Bring your pet into your veterinary team ASAP. (Especially when there is a severe flea infestation, cats are vulnerable to blood loss.) We’ll be able to identify an infestation, recommend a suitable course of action, and provide a reliable, all-year flea prevention regimen. There are numerous ways to prevent fleas, and they are frequently coupled with other parasite control methods. Talk to your team about what they recommend.

You will also need to use a pesticide that is safe for cats to treat your yard, house, and other pets for fleas. Before you start, consult your veterinary team because cats are sometimes extremely sensitive to pesticides. This is one of the main reasons we always advise against treating fleas; prevention spares your family, pets, and yourself from having to deal with constant hassles throughout the entire house!

Look for small bumps on your pet during petting sessions. Part the hair. Indeed, that small lump you may notice—which might resemble a bean filled with blood—is a tick.

You can attempt to remove the tick yourself (we have advice), and then place that icky little bloodsucker in a plastic bag for your veterinarian. Alternatively, you could simply schedule a time and visit with your catBAE. In any case, discuss potential tick-borne disease symptoms with your veterinarian team. If necessary, we’ll be able to remove the ticks, suggest treatment for any secondary diseases, and provide reliable year-round tick control. In order to further protect your pet, a lot of tick prevention medications also include flea control.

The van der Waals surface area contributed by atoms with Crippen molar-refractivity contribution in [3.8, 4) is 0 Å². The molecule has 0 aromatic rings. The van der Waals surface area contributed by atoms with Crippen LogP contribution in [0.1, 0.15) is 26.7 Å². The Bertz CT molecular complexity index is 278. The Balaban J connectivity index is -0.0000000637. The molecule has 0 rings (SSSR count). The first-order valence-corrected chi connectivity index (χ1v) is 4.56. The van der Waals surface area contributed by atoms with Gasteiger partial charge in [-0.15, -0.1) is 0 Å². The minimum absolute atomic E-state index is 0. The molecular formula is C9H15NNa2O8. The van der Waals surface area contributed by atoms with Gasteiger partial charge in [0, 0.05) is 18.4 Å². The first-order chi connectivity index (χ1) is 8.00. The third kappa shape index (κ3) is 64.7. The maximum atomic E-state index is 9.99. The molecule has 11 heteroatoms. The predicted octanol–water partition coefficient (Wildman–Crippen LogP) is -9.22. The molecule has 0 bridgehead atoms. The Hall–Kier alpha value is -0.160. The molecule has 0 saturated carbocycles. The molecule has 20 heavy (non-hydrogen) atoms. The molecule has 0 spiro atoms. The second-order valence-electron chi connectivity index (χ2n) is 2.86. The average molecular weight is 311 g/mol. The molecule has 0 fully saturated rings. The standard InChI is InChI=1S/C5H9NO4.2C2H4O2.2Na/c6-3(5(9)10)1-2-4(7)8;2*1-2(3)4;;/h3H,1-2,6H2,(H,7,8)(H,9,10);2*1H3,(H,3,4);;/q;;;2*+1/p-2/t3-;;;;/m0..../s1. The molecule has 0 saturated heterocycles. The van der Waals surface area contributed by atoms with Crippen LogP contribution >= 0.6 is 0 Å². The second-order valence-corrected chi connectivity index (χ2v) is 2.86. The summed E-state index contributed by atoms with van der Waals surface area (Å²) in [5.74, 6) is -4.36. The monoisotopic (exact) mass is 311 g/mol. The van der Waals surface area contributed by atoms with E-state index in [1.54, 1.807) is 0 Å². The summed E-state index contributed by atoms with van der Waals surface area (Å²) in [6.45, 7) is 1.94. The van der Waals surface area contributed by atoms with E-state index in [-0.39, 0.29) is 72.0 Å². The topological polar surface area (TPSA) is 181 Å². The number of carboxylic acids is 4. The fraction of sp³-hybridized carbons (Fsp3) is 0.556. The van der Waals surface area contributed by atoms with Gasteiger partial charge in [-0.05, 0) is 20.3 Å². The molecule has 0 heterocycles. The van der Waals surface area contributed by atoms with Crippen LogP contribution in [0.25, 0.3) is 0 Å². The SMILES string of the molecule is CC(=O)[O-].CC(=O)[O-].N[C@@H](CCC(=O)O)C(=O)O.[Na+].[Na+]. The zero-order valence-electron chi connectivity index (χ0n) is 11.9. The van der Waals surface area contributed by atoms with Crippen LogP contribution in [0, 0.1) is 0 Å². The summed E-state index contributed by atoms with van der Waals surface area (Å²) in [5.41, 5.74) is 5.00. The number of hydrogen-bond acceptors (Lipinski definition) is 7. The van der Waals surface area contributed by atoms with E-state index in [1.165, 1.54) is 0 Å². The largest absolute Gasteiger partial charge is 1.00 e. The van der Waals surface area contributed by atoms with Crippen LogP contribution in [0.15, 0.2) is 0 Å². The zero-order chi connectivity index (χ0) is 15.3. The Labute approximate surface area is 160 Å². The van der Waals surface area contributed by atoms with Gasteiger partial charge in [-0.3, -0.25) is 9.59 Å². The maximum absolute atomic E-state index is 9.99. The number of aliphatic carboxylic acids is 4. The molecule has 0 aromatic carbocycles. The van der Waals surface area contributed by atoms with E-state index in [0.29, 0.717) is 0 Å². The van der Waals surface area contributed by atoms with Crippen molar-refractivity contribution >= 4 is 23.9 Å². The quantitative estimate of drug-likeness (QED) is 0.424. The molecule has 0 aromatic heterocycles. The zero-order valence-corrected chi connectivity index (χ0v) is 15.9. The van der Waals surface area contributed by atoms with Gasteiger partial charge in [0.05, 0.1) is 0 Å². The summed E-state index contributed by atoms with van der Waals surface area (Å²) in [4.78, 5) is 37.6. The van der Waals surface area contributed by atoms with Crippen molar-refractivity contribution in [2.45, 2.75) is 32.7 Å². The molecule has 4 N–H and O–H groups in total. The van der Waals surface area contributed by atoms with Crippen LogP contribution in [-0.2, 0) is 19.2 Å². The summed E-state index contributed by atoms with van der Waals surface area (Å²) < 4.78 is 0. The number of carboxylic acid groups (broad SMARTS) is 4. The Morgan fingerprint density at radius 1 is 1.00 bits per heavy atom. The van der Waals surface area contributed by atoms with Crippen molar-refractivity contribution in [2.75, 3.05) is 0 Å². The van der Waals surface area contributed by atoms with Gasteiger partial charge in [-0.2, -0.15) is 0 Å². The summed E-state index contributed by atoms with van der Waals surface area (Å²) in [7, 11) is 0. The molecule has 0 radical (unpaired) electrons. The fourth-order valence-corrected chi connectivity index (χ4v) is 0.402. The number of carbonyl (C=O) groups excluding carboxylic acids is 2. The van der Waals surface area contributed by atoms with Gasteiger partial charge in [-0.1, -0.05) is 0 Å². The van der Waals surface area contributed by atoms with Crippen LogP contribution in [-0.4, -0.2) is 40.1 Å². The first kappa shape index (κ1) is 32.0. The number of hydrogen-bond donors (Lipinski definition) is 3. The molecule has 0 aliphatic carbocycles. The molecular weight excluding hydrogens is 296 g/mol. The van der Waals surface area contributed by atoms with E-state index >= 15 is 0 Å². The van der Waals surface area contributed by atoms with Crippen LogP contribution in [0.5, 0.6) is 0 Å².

Diarrhea, vomiting, weight loss, a swollen stomach, an unhappy coat, and visible worms in poop or vomit are warning signs for worms. If kittens come into contact with worms—which they can even acquire through their mother’s milk—they are particularly vulnerable to bleeding to death. (People should wash their hands frequently as some worm species can be contracted by eating tiny eggs on them.)

Worms come in a variety of forms and can settle down in your cat’s digestive tract. Take a sample of any puke or wormy poop in a clean bag or container (yes, this can really aid in the diagnosis) and take your cat to the veterinarian as soon as possible. To try to identify the worm, your veterinary team will perform tests and a thorough physical examination. After that, we’ll suggest a deworming program to get rid of the parasites along with a potent worm prevention drug to keep your catBAE safe from infestations in the future.